People love Amazon. This is largely due to the sheer convenience, especially since prices are often slightly lower for a large number of products from other retailers. They can find almost any product from most brands right there, all with a few quick searches.
Businesses love Amazon, too. Being on Amazon expands your reach significantly, because now people are searching on Amazon for product research instead of just relying on Google. If you aren’t on the ecommerce site, you’ll miss those sales.
Even if you do have all your products listed on Amazon, though, there’s no guarantee you’ll get sales. The competition is fierce, with hundreds if not thousands of results for most generic searches. While products with high numbers of positive reviews slowly make their way to the front of the line, there’s another solution: product ads.
In this post, we’ll go over Amazon product ads and whether they’re right for your business, along with how to run great campaigns if you decide to invest in them.
What are Amazon Product Ads?
Amazon Product Ads work similarly to Google AdWords. You bid to have your product listing shown in searches with certain keywords or phrases and the winning bidders will have their ads shown at the top of search results pages.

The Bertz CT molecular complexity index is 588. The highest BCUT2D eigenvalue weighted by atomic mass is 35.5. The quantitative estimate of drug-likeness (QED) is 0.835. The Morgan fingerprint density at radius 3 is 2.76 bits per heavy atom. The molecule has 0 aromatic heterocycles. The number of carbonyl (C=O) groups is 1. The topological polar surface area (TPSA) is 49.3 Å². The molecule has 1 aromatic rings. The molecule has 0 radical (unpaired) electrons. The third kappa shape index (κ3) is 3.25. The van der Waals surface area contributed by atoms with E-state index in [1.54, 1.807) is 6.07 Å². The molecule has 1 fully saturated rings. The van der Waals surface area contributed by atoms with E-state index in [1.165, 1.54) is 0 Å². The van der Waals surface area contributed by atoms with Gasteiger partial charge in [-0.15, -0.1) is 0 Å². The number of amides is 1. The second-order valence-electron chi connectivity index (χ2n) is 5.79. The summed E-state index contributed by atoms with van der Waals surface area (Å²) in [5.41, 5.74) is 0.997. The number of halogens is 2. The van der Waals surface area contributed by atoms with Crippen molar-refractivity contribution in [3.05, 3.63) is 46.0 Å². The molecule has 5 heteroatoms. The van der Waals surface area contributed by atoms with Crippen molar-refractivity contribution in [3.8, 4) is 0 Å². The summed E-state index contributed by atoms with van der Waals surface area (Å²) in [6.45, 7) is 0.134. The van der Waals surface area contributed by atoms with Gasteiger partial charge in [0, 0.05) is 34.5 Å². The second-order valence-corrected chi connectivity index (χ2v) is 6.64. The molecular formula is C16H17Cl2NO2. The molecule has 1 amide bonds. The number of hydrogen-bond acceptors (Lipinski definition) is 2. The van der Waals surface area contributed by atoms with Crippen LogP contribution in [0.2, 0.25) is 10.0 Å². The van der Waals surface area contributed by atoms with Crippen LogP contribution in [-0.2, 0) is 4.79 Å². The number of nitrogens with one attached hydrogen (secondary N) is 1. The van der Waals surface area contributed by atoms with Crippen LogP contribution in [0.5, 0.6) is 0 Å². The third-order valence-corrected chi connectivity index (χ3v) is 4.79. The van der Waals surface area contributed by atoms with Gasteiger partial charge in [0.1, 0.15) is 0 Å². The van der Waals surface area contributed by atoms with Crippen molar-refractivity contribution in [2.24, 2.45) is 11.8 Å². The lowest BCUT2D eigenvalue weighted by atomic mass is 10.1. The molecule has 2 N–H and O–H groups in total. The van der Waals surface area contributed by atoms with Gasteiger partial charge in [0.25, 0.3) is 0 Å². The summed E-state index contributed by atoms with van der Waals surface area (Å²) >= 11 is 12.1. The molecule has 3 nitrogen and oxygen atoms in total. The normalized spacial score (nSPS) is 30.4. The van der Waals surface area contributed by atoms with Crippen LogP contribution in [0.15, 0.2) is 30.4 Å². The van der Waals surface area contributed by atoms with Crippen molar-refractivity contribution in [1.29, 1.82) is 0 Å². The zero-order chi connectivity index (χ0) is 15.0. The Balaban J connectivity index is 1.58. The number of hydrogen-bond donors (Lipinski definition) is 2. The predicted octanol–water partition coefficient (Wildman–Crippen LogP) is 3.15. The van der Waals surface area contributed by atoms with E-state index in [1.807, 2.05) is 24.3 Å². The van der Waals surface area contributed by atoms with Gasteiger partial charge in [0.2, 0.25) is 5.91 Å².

Product Ads look just like other search results aside from a small “Sponsored” tag above the listing. They fit in seamlessly with the platform and other search results and the increased visibility on a platform where users are making both buying decisions and purchases is huge.
Pros and Cons of Amazon Product Ads
The potential payoff of Amazon product ads is huge. Literally. Having your product showcased at the top of search results on a site where users have their credit card info saved? That’s about as good as it gets and that’s the biggest pro to Amazon product ads. It also helps that you only pay when users click on your ad.
The cons all come in the technical side of things. These cons include:
- It takes longer to set up the ad campaigns than other platforms, including Facebook and Google, making campaign creation more cumbersome.
- Campaign reporting isn’t granular or as effective as you get with other platforms.
- If you don’t have a lot of product reviews, you’ll have a harder time getting placements.